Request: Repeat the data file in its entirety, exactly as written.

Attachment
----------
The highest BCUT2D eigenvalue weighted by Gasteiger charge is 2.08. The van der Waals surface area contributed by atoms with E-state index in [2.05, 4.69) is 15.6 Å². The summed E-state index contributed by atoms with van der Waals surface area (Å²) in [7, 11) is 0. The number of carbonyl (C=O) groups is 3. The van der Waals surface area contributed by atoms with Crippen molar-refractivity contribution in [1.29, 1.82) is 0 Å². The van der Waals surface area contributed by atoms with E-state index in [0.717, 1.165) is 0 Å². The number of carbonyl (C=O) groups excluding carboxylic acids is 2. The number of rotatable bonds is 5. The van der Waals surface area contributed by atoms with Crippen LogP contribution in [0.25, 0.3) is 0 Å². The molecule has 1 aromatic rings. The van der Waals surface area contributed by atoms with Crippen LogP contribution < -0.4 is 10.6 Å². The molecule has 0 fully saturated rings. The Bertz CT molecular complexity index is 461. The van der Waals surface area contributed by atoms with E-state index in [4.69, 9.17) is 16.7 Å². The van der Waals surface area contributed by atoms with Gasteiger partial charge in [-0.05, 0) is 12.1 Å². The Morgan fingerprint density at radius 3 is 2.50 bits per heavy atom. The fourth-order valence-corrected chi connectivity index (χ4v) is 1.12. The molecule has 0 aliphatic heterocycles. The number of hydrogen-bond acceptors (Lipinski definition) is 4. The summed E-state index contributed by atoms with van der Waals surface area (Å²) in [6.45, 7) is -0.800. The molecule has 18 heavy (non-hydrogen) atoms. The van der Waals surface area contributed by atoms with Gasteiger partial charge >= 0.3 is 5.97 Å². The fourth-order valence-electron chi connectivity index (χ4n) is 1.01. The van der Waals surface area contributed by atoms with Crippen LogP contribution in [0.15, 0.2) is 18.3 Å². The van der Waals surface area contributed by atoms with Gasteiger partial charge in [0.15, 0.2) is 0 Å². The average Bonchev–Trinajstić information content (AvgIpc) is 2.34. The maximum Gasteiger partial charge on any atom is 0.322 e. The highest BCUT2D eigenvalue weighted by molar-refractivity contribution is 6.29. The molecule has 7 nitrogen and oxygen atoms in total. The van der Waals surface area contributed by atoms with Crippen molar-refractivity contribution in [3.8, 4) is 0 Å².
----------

The highest BCUT2D eigenvalue weighted by Gasteiger charge is 2.08. The van der Waals surface area contributed by atoms with E-state index in [2.05, 4.69) is 15.6 Å². The summed E-state index contributed by atoms with van der Waals surface area (Å²) in [7, 11) is 0. The number of carbonyl (C=O) groups is 3. The van der Waals surface area contributed by atoms with Crippen molar-refractivity contribution in [1.29, 1.82) is 0 Å². The van der Waals surface area contributed by atoms with E-state index in [0.717, 1.165) is 0 Å². The number of carbonyl (C=O) groups excluding carboxylic acids is 2. The number of rotatable bonds is 5. The van der Waals surface area contributed by atoms with Crippen LogP contribution in [0.25, 0.3) is 0 Å². The molecule has 1 aromatic rings. The van der Waals surface area contributed by atoms with Crippen LogP contribution < -0.4 is 10.6 Å². The molecule has 0 fully saturated rings. The Bertz CT molecular complexity index is 461. The van der Waals surface area contributed by atoms with E-state index in [4.69, 9.17) is 16.7 Å². The van der Waals surface area contributed by atoms with Gasteiger partial charge in [-0.05, 0) is 12.1 Å². The Morgan fingerprint density at radius 3 is 2.50 bits per heavy atom. The fourth-order valence-corrected chi connectivity index (χ4v) is 1.12. The molecule has 0 aliphatic heterocycles. The number of hydrogen-bond acceptors (Lipinski definition) is 4. The summed E-state index contributed by atoms with van der Waals surface area (Å²) in [6.45, 7) is -0.800. The molecule has 18 heavy (non-hydrogen) atoms. The van der Waals surface area contributed by atoms with Gasteiger partial charge >= 0.3 is 5.97 Å². The fourth-order valence-electron chi connectivity index (χ4n) is 1.01. The van der Waals surface area contributed by atoms with Crippen LogP contribution in [0.15, 0.2) is 18.3 Å². The van der Waals surface area contributed by atoms with Gasteiger partial charge in [0.15, 0.2) is 0 Å². The average Bonchev–Trinajstić information content (AvgIpc) is 2.34. The maximum Gasteiger partial charge on any atom is 0.322 e. The highest BCUT2D eigenvalue weighted by molar-refractivity contribution is 6.29. The molecule has 7 nitrogen and oxygen atoms in total. The van der Waals surface area contributed by atoms with Crippen molar-refractivity contribution in [3.8, 4) is 0 Å².